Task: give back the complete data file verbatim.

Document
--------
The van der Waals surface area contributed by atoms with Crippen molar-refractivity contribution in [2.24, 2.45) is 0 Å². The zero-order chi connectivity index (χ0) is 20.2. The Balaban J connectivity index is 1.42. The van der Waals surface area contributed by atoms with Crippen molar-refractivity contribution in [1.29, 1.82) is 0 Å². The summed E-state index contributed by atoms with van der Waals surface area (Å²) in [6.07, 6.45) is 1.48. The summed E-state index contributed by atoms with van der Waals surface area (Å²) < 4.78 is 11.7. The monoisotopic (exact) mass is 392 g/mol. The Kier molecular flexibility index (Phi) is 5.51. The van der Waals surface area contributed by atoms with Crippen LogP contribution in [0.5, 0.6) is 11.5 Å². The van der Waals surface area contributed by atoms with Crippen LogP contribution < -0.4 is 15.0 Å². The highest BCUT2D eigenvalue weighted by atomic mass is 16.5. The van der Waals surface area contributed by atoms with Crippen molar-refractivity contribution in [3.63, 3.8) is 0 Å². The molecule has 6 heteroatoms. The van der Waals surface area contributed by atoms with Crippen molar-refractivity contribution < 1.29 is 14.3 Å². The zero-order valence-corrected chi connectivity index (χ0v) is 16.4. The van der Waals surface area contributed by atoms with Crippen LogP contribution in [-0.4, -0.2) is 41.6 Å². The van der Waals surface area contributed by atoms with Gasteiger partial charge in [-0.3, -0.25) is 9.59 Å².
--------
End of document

The van der Waals surface area contributed by atoms with Crippen molar-refractivity contribution in [2.24, 2.45) is 0 Å². The zero-order chi connectivity index (χ0) is 20.2. The Balaban J connectivity index is 1.42. The van der Waals surface area contributed by atoms with Crippen molar-refractivity contribution in [1.29, 1.82) is 0 Å². The summed E-state index contributed by atoms with van der Waals surface area (Å²) in [6.07, 6.45) is 1.48. The summed E-state index contributed by atoms with van der Waals surface area (Å²) < 4.78 is 11.7. The monoisotopic (exact) mass is 392 g/mol. The Kier molecular flexibility index (Phi) is 5.51. The van der Waals surface area contributed by atoms with Crippen LogP contribution in [0.5, 0.6) is 11.5 Å². The van der Waals surface area contributed by atoms with Crippen LogP contribution < -0.4 is 15.0 Å². The highest BCUT2D eigenvalue weighted by atomic mass is 16.5. The van der Waals surface area contributed by atoms with Crippen molar-refractivity contribution in [3.63, 3.8) is 0 Å². The molecule has 6 heteroatoms. The van der Waals surface area contributed by atoms with Crippen molar-refractivity contribution < 1.29 is 14.3 Å². The zero-order valence-corrected chi connectivity index (χ0v) is 16.4. The van der Waals surface area contributed by atoms with Crippen LogP contribution in [-0.4, -0.2) is 41.6 Å². The van der Waals surface area contributed by atoms with Gasteiger partial charge in [-0.3, -0.25) is 9.59 Å².